FTC v. Financial Freedom Processing, et al, No. 12-10520 (5th Cir. 2013)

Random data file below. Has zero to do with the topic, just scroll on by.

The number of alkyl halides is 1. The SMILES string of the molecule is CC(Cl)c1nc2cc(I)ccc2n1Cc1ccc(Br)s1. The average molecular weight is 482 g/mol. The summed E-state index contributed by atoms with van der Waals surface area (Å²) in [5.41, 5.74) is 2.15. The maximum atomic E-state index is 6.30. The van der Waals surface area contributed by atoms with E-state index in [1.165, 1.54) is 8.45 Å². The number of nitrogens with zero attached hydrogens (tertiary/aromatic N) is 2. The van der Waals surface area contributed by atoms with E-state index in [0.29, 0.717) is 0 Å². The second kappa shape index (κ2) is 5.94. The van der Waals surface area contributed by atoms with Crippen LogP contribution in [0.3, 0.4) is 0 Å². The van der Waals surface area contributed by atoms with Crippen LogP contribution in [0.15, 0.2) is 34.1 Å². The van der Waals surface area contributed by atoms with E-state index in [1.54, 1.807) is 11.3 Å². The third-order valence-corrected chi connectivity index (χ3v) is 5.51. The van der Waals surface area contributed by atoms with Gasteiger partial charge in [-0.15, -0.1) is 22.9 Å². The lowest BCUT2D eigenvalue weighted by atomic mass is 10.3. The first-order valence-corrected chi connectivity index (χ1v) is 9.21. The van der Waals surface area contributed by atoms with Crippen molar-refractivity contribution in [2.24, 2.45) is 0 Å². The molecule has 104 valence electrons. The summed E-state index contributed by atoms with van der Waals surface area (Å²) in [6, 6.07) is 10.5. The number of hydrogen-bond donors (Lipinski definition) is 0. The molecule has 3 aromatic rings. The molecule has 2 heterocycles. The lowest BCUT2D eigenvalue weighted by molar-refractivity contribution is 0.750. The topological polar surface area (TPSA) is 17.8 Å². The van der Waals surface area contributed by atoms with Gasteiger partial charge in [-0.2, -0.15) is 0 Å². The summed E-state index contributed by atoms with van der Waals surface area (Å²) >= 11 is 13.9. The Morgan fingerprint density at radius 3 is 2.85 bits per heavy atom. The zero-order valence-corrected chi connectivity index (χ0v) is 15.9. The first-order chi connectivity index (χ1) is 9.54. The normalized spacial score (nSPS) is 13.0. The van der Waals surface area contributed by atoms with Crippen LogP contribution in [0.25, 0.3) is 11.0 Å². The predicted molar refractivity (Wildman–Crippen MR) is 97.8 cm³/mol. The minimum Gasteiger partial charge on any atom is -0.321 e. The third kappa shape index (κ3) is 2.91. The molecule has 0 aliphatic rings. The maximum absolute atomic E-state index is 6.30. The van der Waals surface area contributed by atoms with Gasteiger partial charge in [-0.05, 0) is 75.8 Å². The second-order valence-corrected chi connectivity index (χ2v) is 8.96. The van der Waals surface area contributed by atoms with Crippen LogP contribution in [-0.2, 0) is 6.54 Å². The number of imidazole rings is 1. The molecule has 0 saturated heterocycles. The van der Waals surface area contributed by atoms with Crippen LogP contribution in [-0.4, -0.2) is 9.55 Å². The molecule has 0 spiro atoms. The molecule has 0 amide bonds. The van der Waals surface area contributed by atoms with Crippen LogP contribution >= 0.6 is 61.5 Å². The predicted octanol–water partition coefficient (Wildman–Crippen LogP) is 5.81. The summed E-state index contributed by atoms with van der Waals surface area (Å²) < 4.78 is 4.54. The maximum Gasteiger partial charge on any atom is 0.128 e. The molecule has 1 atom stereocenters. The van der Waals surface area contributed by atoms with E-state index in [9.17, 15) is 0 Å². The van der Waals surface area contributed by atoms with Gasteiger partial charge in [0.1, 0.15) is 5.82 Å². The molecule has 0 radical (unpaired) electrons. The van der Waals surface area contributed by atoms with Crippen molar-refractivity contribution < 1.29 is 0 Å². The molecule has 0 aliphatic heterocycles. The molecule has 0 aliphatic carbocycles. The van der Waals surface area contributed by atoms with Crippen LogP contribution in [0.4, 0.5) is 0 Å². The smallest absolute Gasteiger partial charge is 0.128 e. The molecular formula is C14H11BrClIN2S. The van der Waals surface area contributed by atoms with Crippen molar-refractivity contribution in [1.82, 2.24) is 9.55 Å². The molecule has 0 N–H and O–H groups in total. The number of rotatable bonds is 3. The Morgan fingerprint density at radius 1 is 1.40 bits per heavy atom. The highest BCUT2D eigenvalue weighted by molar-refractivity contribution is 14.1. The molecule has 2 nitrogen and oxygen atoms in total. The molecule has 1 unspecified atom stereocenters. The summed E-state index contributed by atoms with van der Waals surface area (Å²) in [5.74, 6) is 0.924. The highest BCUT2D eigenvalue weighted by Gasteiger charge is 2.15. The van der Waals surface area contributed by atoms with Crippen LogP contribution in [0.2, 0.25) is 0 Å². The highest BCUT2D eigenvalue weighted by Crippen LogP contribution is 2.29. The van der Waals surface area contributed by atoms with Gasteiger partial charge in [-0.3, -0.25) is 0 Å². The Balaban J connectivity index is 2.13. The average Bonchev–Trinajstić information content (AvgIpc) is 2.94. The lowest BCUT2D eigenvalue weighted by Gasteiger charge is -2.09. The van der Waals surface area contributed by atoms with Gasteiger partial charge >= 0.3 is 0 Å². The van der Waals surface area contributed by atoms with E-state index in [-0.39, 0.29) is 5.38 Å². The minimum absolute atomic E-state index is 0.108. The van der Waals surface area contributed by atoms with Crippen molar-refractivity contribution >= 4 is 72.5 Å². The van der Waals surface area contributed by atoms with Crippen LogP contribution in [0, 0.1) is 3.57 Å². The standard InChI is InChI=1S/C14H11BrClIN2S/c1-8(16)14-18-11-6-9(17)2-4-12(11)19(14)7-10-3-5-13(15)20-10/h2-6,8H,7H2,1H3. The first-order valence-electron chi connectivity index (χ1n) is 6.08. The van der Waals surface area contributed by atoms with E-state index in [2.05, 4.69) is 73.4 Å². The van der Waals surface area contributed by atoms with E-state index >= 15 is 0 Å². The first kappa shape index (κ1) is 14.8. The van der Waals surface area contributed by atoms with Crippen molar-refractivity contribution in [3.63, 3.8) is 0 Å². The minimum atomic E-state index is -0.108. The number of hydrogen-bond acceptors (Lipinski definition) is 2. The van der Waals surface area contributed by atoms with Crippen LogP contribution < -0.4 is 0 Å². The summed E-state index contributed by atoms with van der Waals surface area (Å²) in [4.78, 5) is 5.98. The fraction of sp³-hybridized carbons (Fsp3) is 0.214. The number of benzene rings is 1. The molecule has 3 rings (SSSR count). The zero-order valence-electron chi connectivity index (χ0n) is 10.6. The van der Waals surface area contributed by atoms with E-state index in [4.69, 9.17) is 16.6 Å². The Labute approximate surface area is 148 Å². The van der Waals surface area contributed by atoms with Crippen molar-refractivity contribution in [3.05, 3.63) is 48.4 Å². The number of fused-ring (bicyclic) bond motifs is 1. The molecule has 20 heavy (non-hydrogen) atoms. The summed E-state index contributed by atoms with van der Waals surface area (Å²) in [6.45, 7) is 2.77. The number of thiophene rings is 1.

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Case: 12-10520 Document: 00512338201 Page: 1 Date Filed: 08/12/2013 IN THE UNITED STATES COURT OF APPEALS United States Court of Appeals FOR THE FIFTH CIRCUIT Fifth Circuit FILED No. 12-10520 August 12, 2013 Lyle W. Cayce Clerk FEDERAL TRADE COMMISSION, Plaintiff - Appellant v. FINANCIAL FREEDOM PROCESSING, INCORPORATED, a corporation, formerly known as Financial Freedom of America, Incorporated; COREY BUTCHER, Individually and as an Officer of the Corporation; BRENT BUTCHER, Individually and as an Officer of the Corporation Defendants - Appellees ---------- -----------------------------------------------FEDERAL TRADE COMMISSION, Plaintiff - Appellant v. DEBT CONSULTANTS OF AMERICA, INCORPORATED; DEBT PROFESSIONALS OF AMERICA, INCORPORATED; ROBERT CREEL, Individually and as an Officer of the Corporations; COREY BUTCHER, Individually and as an Officer of the Corporations; NIKKI CREEL, Individually and as an Officer of the Corporations, also known as Nikki Vrla Defendants - Appellees Appeal from the United States District Court for the Northern District of Texas USDC No. 3:10-CV-2447 (consol. with 3:10-CV-2446). Case: 12-10520 Document: 00512338201 Page: 2 Date Filed: 08/12/2013 No. 12-10520 Before STEWART, Chief Judge, HIGGINBOTHAM and JONES, Circuit Judges. PATRICK E. HIGGINBOTHAM, Circuit Judge:* In 2010, the FTC sued three debt-negotiation companies Financial Freedom of America, Inc., Debt Consultants of America, Inc., and Debt Professionals of America, Inc. ( the Companies ) as well as five of the individuals who owned or controlled them. According to the FTC, the defendants violated § 5 of the FTC Act by deceptively claiming, in radio ads, on their websites, and in sales calls, that the Companies could eliminate 30 to 60% of consumers credit card debt in as little as 18 to 36 months.1 At trial, the defendants argued that the claims were perfectly accurate as interpreted by a reasonable consumer, who would have understood that (1) the advertised debt reduction excluded the Companies fees and (2) the advertised debt reduction and timing excluded clients who dropped out of the programs. To support their interpretation of the claims, the defendants relied heavily on the Companies disclosures in sales calls and enrollment agreements disclosures made at or shortly before the point of purchase. The district court agreed that § 5 deception should be evaluated on the basis of all information the Companies disclosed to consumers up to the point of purchase. Based on this conclusion, it adopted the defendants interpretation of the claims and entered judgment in their favor. The district court s § 5 analysis is dubious. The Companies deployed a marketing campaign that utilized a variety of media and involved a series of discrete communications with consumers. Circuits to apply § 5 in such circumstances have concluded that the law is violated if the first contact is * Pursuant to 5TH CIR. R. 47.5, the court has determined that this opinion should not be published and is not precedent except under the limited circumstances set forth in 5TH CIR. R. 47.5.4. 1 As relevant here, § 5 prohibits unfair or deceptive acts or practices in or affecting commerce. 15 U.S.C. § 45(a)(1). The FTC brought suit under § 13(b). See 15 U.S.C. § 53(b). 2 Case: 12-10520 Document: 00512338201 Page: 3 Date Filed: 08/12/2013 No. 12-10520 secured by deception, even though the true facts are made known to the buyer before he enters into the contract of purchase. 2 That is, each advertisement must stand on its own merits; even if other advertisements contain accurate, non-deceptive claims, a violation may occur with respect to the deceptive ads. 3 Hence, there is an argument with considerable purchase that the district court erred by considering not only the content of individual radio ads and websites (the Companies first contact with consumers), but also critical disclosures made only when consumers arrived at the bargaining table.4 The FTC, however, did not clearly challenge the district court s § 5 analysis on this ground in its briefs or during oral argument despite pointed questioning. Rather, it chose to challenge the district court s factual determination that reasonable consumers at the point of purchase would have interpreted the Companies debt-reduction and timing claims in a non-deceptive manner. The FTC s attempt to characterize this assessment of consumer perceptions as a legal conclusion is unavailing; we review such findings only for clear error.5 And while the Companies radio ads and websites may be 2 Exposition Press, Inc. v. FTC, 295 F.2d 869, 873 (2d Cir. 1961) (quoting Carter Prods., Inc. v. FTC, 186 F.2d 821, 824 (7th Cir. 1951)); see also Resort Car Rental Sys., Inc. v. FTC, 518 F.2d 962, 964 (9th Cir. 1975) ( [Section 5] is violated if it induces the first contact through deception, even if the buyer later becomes fully informed before entering the contract. ). 3 Removatron Intern. Corp. v. FTC, 884 F.2d 1489, 1496 97 (1st Cir. 1989); see also FTC v. Medical Billers Network, Inc., 543 F. Supp. 2d 283, 304 (S.D.N.Y. 2008) ( [E]ach representation must stand on its own merit, even if other representations contain accurate, non-deceptive information. ); FTC v. Gill, 71 F. Supp. 2d 1030, 1044 (C.D. Cal. 1999) (same). 4 Had the FTC persuaded us that the district court applied an incorrect legal standard, we would have been obliged to review the evidence de novo. See, e.g., Fuji Photo Film Co., Inc. v. Shinohara Shoji Kabushiki Kaisha, 754 F.2d 591 (5th Cir. 1985). 5 See, e.g., Beneficial Corp. v. FTC, 542 F.2d 611, 617 (3d Cir. 1976) ( Whether particular advertising has a tendency to deceive or mislead is obviously an impressionistic determination more closely akin to a finding of fact than to a conclusion of law. ); Giant Food, Inc. v. FTC¸ 322 F.2d 977, 982 n.12 (D.C. Cir. 1963) ( The meaning of advertisements or other representations to the public, and their tendency or capacity to mislead or deceive, are questions of fact . . . . ). 3 Case: 12-10520 Document: 00512338201 Page: 4 Date Filed: 08/12/2013 No. 12-10520 misleading6 indeed, it is difficult to conclude that the websites are not deceptive7 we are satisfied that substantial evidence supports the district court s finding that reasonable consumers were no longer deceived at the point of purchase. The judgment of the district court is AFFIRMED. 6 For example, even accepting that a reasonable consumer exposed to the Companies radio ads would have understood that the advertised debt reduction and timing excluded dropouts, the ads may have nonetheless been deceptive because they failed to disclose the likelihood of dropping out (and affirmatively fostered the misimpression that participation would be painless). See FTC v. Stefanchik, 559 F.3d 924, 928 (9th Cir. 2009) (noting that a material omission may violate § 5). Though the district court recognized this possibility during closing arguments, its concerns were apparently assuaged by the fact that the Companies disclosed the many of the risks of participation in their sales calls and enrollment agreements. 7 Whereas the radio ads merely failed to disclose the Companies high dropout rate, see supra note 6, two of the Companies websites affirmatively misrepresented it, claiming that the majority of our clients complete the programs in 18 36 months. (emphasis added.) This language clearly and unambiguously conveys that a majority of consumers who enroll in the programs (i.e., clients ) successfully complete the programs within 18 to 36 months; however, the evidence establishes that at most 24% of enrolled clients competed the programs. 4 Case: 12-10520 Document: 00512338201 Page: 5 Date Filed: 08/12/2013 EDITH H. JONES, Circuit Judge, concurring: I concur in my colleagues rationale that the district court s findings of fact are not clearly erroneous but I am not so sure the district court misapplied the law, had FTC properly raised that issue. I concur in the judgment.